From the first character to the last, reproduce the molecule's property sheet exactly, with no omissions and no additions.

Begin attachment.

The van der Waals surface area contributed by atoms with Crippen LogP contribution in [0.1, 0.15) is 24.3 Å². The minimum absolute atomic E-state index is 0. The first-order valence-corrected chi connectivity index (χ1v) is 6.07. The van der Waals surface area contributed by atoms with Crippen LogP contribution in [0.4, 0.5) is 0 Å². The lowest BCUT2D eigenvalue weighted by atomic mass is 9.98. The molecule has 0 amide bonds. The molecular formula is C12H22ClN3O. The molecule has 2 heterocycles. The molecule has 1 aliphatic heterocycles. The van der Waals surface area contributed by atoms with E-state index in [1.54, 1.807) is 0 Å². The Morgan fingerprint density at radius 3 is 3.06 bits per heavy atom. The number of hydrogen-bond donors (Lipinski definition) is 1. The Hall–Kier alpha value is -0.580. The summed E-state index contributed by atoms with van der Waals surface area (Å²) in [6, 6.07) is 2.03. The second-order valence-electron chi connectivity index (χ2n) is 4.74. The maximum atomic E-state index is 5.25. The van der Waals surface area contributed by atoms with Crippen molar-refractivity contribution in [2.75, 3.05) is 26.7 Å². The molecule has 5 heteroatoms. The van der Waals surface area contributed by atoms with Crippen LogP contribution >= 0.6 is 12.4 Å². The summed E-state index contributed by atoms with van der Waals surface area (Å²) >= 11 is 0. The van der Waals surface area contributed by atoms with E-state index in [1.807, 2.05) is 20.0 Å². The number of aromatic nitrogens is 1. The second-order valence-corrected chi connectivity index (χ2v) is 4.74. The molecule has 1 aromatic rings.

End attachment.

The van der Waals surface area contributed by atoms with Crippen LogP contribution in [0.1, 0.15) is 24.3 Å². The minimum absolute atomic E-state index is 0. The first-order valence-corrected chi connectivity index (χ1v) is 6.07. The van der Waals surface area contributed by atoms with Crippen LogP contribution in [0.4, 0.5) is 0 Å². The lowest BCUT2D eigenvalue weighted by atomic mass is 9.98. The molecule has 0 amide bonds. The molecular formula is C12H22ClN3O. The molecule has 2 heterocycles. The molecule has 1 aliphatic heterocycles. The van der Waals surface area contributed by atoms with E-state index in [1.54, 1.807) is 0 Å². The Morgan fingerprint density at radius 3 is 3.06 bits per heavy atom. The number of hydrogen-bond donors (Lipinski definition) is 1. The Hall–Kier alpha value is -0.580. The summed E-state index contributed by atoms with van der Waals surface area (Å²) in [6, 6.07) is 2.03. The second-order valence-electron chi connectivity index (χ2n) is 4.74. The maximum atomic E-state index is 5.25. The van der Waals surface area contributed by atoms with Crippen molar-refractivity contribution in [2.75, 3.05) is 26.7 Å². The molecule has 5 heteroatoms. The van der Waals surface area contributed by atoms with Crippen LogP contribution >= 0.6 is 12.4 Å². The summed E-state index contributed by atoms with van der Waals surface area (Å²) >= 11 is 0. The van der Waals surface area contributed by atoms with E-state index in [1.807, 2.05) is 20.0 Å². The number of aromatic nitrogens is 1. The second-order valence-corrected chi connectivity index (χ2v) is 4.74. The molecule has 1 aromatic rings.